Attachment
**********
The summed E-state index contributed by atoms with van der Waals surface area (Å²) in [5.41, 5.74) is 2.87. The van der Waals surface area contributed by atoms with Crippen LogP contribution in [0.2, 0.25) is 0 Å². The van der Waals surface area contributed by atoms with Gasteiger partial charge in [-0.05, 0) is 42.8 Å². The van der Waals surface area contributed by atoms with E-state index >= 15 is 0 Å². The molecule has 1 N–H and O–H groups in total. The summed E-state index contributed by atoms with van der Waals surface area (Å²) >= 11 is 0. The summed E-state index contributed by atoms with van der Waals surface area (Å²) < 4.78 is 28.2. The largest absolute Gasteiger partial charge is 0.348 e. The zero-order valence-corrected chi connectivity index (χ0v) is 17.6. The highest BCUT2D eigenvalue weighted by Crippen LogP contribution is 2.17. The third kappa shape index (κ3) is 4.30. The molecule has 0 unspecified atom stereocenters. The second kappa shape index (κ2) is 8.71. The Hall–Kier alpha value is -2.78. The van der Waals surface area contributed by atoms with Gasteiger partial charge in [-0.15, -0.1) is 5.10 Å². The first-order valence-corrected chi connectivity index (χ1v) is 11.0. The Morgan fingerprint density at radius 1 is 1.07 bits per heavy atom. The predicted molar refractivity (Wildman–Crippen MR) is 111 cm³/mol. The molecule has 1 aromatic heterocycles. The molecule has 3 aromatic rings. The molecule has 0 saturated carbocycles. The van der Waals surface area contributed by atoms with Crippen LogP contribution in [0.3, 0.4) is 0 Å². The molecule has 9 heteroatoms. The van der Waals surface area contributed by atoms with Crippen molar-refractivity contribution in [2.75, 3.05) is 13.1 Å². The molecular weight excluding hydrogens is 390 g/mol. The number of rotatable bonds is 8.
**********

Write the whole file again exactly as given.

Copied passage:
The summed E-state index contributed by atoms with van der Waals surface area (Å²) in [5.41, 5.74) is 2.87. The van der Waals surface area contributed by atoms with Crippen LogP contribution in [0.2, 0.25) is 0 Å². The van der Waals surface area contributed by atoms with Gasteiger partial charge in [-0.05, 0) is 42.8 Å². The van der Waals surface area contributed by atoms with E-state index >= 15 is 0 Å². The molecule has 1 N–H and O–H groups in total. The summed E-state index contributed by atoms with van der Waals surface area (Å²) >= 11 is 0. The summed E-state index contributed by atoms with van der Waals surface area (Å²) < 4.78 is 28.2. The largest absolute Gasteiger partial charge is 0.348 e. The zero-order valence-corrected chi connectivity index (χ0v) is 17.6. The highest BCUT2D eigenvalue weighted by Crippen LogP contribution is 2.17. The third kappa shape index (κ3) is 4.30. The molecule has 0 unspecified atom stereocenters. The second kappa shape index (κ2) is 8.71. The Hall–Kier alpha value is -2.78. The van der Waals surface area contributed by atoms with Gasteiger partial charge in [-0.15, -0.1) is 5.10 Å². The first-order valence-corrected chi connectivity index (χ1v) is 11.0. The Morgan fingerprint density at radius 1 is 1.07 bits per heavy atom. The predicted molar refractivity (Wildman–Crippen MR) is 111 cm³/mol. The molecule has 1 aromatic heterocycles. The molecule has 3 aromatic rings. The molecule has 0 saturated carbocycles. The van der Waals surface area contributed by atoms with Crippen LogP contribution in [0.3, 0.4) is 0 Å². The molecule has 9 heteroatoms. The van der Waals surface area contributed by atoms with Crippen molar-refractivity contribution in [2.75, 3.05) is 13.1 Å². The molecular weight excluding hydrogens is 390 g/mol. The number of rotatable bonds is 8.